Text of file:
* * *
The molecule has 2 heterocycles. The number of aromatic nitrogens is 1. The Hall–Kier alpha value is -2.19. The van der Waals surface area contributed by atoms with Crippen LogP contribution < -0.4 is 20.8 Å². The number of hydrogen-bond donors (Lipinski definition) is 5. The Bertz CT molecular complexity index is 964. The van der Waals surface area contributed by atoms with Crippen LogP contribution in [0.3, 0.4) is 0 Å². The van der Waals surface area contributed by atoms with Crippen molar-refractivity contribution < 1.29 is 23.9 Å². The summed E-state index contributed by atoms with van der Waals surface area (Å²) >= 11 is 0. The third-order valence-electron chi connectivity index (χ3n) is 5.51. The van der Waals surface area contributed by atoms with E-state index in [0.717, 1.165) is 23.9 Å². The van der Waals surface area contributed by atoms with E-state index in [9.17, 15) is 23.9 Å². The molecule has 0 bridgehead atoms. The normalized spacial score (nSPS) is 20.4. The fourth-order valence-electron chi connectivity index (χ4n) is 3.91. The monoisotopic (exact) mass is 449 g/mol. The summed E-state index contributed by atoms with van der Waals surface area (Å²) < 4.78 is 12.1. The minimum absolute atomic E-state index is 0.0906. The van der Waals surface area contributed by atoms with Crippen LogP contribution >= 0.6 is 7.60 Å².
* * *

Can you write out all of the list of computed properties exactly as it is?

The molecule has 2 heterocycles. The number of aromatic nitrogens is 1. The Hall–Kier alpha value is -2.19. The van der Waals surface area contributed by atoms with Crippen LogP contribution < -0.4 is 20.8 Å². The number of hydrogen-bond donors (Lipinski definition) is 5. The Bertz CT molecular complexity index is 964. The van der Waals surface area contributed by atoms with Crippen LogP contribution in [0.3, 0.4) is 0 Å². The van der Waals surface area contributed by atoms with Crippen molar-refractivity contribution < 1.29 is 23.9 Å². The summed E-state index contributed by atoms with van der Waals surface area (Å²) >= 11 is 0. The third-order valence-electron chi connectivity index (χ3n) is 5.51. The van der Waals surface area contributed by atoms with E-state index in [0.717, 1.165) is 23.9 Å². The van der Waals surface area contributed by atoms with E-state index in [9.17, 15) is 23.9 Å². The molecule has 0 bridgehead atoms. The normalized spacial score (nSPS) is 20.4. The fourth-order valence-electron chi connectivity index (χ4n) is 3.91. The monoisotopic (exact) mass is 449 g/mol. The summed E-state index contributed by atoms with van der Waals surface area (Å²) < 4.78 is 12.1. The minimum absolute atomic E-state index is 0.0906. The van der Waals surface area contributed by atoms with Crippen LogP contribution >= 0.6 is 7.60 Å².